July 13, 2016: This story has been clarified.
BOKOSHE, Oklahoma — Here in the land of wind-whipped, rolling plains, the gray dust, which sparkles in just the right light, seems inescapable. Residents of this town near the Arkansas line say they have spotted it on their grass, trees, ponds, barns, furniture and cars.
The source of Bokoshe’s enduring misery is coal ash, an often-toxic byproduct of burning coal for electricity. Clouds of it, swirling like tornadoes at times, descend upon people while they sit in their yards and mow their lawns. The powdery material clogs swimming pools, air conditioners and chicken coops.
The ash, which contains harmful metals such as arsenic, chromium and lead, comes from a state-permitted disposal pit — operated by a company named Making Money Having Fun — fed by a power plant eight miles outside of town. Residents here began complaining about the dust to state regulators in 1998. More than a decade later, the U.S. Environmental Protection Agency got involved and in 2014 finally acknowledged that the pit has shown “evidence” of escaping coal ash dust. But the grime that coats the town has not gone.
“I can look out onto the dump … and see the ash dust balloon up,” says Tim Tanksley, a Bokoshe native who lives a mile from the pit. He and some of his neighbors filed a class-action lawsuit against the pit operator and others, only to see the case dismissed.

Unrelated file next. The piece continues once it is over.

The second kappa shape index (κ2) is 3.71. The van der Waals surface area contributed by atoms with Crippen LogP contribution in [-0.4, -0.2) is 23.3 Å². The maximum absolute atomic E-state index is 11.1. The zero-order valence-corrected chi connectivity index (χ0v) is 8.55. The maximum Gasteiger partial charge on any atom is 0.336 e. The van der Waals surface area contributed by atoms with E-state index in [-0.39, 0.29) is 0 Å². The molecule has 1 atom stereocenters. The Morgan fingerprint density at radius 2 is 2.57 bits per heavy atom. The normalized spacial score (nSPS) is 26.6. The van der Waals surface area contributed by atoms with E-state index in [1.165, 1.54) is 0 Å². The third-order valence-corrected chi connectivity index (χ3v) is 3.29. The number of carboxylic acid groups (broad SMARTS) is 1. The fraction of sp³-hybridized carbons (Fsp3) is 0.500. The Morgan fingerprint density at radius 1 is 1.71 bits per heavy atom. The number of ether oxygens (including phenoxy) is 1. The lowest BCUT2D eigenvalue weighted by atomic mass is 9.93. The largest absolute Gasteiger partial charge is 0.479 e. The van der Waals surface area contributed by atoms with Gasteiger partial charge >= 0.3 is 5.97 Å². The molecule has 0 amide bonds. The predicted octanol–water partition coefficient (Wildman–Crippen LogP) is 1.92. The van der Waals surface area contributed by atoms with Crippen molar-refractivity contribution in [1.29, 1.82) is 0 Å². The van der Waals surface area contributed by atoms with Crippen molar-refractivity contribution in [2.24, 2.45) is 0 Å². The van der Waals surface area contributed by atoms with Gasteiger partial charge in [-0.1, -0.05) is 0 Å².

What is happening in Bokoshe is a microcosm of a fierce — some say one-sided — battle over coal ash that has dragged on in Washington’s corridors of power for nearly four decades — and is not over yet. After a disastrous, billion-gallon spill of coal ash in Tennessee in late 2008, the EPA pledged to regulate this industrial waste. It then sat on its plan for five years. When agency officials finally acted, they chose the minimalist approach, setting baseline national standards for coal ash disposal at more than 1,400 sites nationwide while leaving regulation essentially up to the states. Under the coal ash rule, the agency has no authority to enforce its own requirements. At the same time, EPA officials determined that so-called beneficial uses, like the recycling that fills the pit here, could continue.
Utility companies and ash recyclers say such uses are safe if voluntary industry guidelines are followed. For some uses, however, the science argues otherwise. And for others, regulation has been passed on to the U.S. Department of Interior — which has been studying the issue for nearly a decade.
Meanwhile, residents of Bokoshe cannot help but feel victimized by what they say amounts to a cruel regulatory hoax — with no end in sight.
“They’re still dumping it, and we’re still breathing it,” Tanksley says of the coal ash. “It’s still making people sick.”